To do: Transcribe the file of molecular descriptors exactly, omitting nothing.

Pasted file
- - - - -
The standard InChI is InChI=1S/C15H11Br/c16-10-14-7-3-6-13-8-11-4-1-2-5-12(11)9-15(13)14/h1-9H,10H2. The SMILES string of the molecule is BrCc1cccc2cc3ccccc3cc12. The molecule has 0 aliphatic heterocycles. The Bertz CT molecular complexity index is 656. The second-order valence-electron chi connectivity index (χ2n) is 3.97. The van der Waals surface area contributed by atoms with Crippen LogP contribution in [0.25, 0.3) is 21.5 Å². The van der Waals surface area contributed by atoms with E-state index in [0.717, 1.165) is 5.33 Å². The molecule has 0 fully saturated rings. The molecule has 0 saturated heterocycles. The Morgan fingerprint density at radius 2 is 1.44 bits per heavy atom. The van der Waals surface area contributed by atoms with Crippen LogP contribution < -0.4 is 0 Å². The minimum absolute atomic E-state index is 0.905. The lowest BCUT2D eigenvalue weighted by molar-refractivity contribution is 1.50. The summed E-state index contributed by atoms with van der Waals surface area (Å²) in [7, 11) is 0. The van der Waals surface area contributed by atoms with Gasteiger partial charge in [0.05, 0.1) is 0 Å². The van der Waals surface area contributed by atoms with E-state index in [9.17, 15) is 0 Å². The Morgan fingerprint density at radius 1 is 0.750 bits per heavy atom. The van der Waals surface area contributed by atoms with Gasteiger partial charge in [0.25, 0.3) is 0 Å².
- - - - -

The standard InChI is InChI=1S/C15H11Br/c16-10-14-7-3-6-13-8-11-4-1-2-5-12(11)9-15(13)14/h1-9H,10H2. The SMILES string of the molecule is BrCc1cccc2cc3ccccc3cc12. The molecule has 0 aliphatic heterocycles. The Bertz CT molecular complexity index is 656. The second-order valence-electron chi connectivity index (χ2n) is 3.97. The van der Waals surface area contributed by atoms with Crippen LogP contribution in [0.25, 0.3) is 21.5 Å². The van der Waals surface area contributed by atoms with E-state index in [0.717, 1.165) is 5.33 Å². The molecule has 0 fully saturated rings. The molecule has 0 saturated heterocycles. The Morgan fingerprint density at radius 2 is 1.44 bits per heavy atom. The van der Waals surface area contributed by atoms with Crippen LogP contribution < -0.4 is 0 Å². The minimum absolute atomic E-state index is 0.905. The lowest BCUT2D eigenvalue weighted by molar-refractivity contribution is 1.50. The summed E-state index contributed by atoms with van der Waals surface area (Å²) in [7, 11) is 0. The van der Waals surface area contributed by atoms with Gasteiger partial charge in [0.05, 0.1) is 0 Å². The van der Waals surface area contributed by atoms with E-state index in [9.17, 15) is 0 Å². The Morgan fingerprint density at radius 1 is 0.750 bits per heavy atom. The van der Waals surface area contributed by atoms with Gasteiger partial charge in [0.25, 0.3) is 0 Å².